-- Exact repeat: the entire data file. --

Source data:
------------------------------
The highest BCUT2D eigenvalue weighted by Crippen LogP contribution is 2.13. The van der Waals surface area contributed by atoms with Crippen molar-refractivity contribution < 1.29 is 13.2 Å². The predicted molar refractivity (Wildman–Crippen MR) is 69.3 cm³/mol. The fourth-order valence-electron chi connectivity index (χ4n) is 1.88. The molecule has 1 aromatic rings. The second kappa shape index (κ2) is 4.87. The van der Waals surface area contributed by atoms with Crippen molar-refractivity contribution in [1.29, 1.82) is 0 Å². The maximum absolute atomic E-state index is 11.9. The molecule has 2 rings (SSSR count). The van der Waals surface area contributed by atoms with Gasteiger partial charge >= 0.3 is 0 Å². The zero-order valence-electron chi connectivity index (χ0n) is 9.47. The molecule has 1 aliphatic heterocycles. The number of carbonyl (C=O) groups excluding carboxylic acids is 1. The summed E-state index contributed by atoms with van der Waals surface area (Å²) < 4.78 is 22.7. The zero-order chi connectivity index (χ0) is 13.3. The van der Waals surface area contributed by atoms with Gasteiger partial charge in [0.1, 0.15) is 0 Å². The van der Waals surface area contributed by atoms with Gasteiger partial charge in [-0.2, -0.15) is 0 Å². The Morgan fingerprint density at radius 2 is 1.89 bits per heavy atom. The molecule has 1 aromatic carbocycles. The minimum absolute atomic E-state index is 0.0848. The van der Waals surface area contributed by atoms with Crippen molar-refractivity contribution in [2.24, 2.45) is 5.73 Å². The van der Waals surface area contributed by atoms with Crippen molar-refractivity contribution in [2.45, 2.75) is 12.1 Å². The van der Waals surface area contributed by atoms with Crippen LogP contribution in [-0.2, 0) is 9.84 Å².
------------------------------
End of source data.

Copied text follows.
The highest BCUT2D eigenvalue weighted by Crippen LogP contribution is 2.13. The van der Waals surface area contributed by atoms with Crippen molar-refractivity contribution < 1.29 is 13.2 Å². The predicted molar refractivity (Wildman–Crippen MR) is 69.3 cm³/mol. The fourth-order valence-electron chi connectivity index (χ4n) is 1.88. The molecule has 1 aromatic rings. The second kappa shape index (κ2) is 4.87. The van der Waals surface area contributed by atoms with Crippen molar-refractivity contribution in [1.29, 1.82) is 0 Å². The maximum absolute atomic E-state index is 11.9. The molecule has 2 rings (SSSR count). The van der Waals surface area contributed by atoms with Gasteiger partial charge >= 0.3 is 0 Å². The zero-order valence-electron chi connectivity index (χ0n) is 9.47. The molecule has 1 aliphatic heterocycles. The number of carbonyl (C=O) groups excluding carboxylic acids is 1. The summed E-state index contributed by atoms with van der Waals surface area (Å²) < 4.78 is 22.7. The zero-order chi connectivity index (χ0) is 13.3. The van der Waals surface area contributed by atoms with Gasteiger partial charge in [0.1, 0.15) is 0 Å². The van der Waals surface area contributed by atoms with Gasteiger partial charge in [-0.2, -0.15) is 0 Å². The Morgan fingerprint density at radius 2 is 1.89 bits per heavy atom. The molecule has 1 aromatic carbocycles. The minimum absolute atomic E-state index is 0.0848. The van der Waals surface area contributed by atoms with Crippen molar-refractivity contribution in [2.24, 2.45) is 5.73 Å². The van der Waals surface area contributed by atoms with Crippen molar-refractivity contribution in [2.45, 2.75) is 12.1 Å². The van der Waals surface area contributed by atoms with Crippen LogP contribution in [-0.2, 0) is 9.84 Å².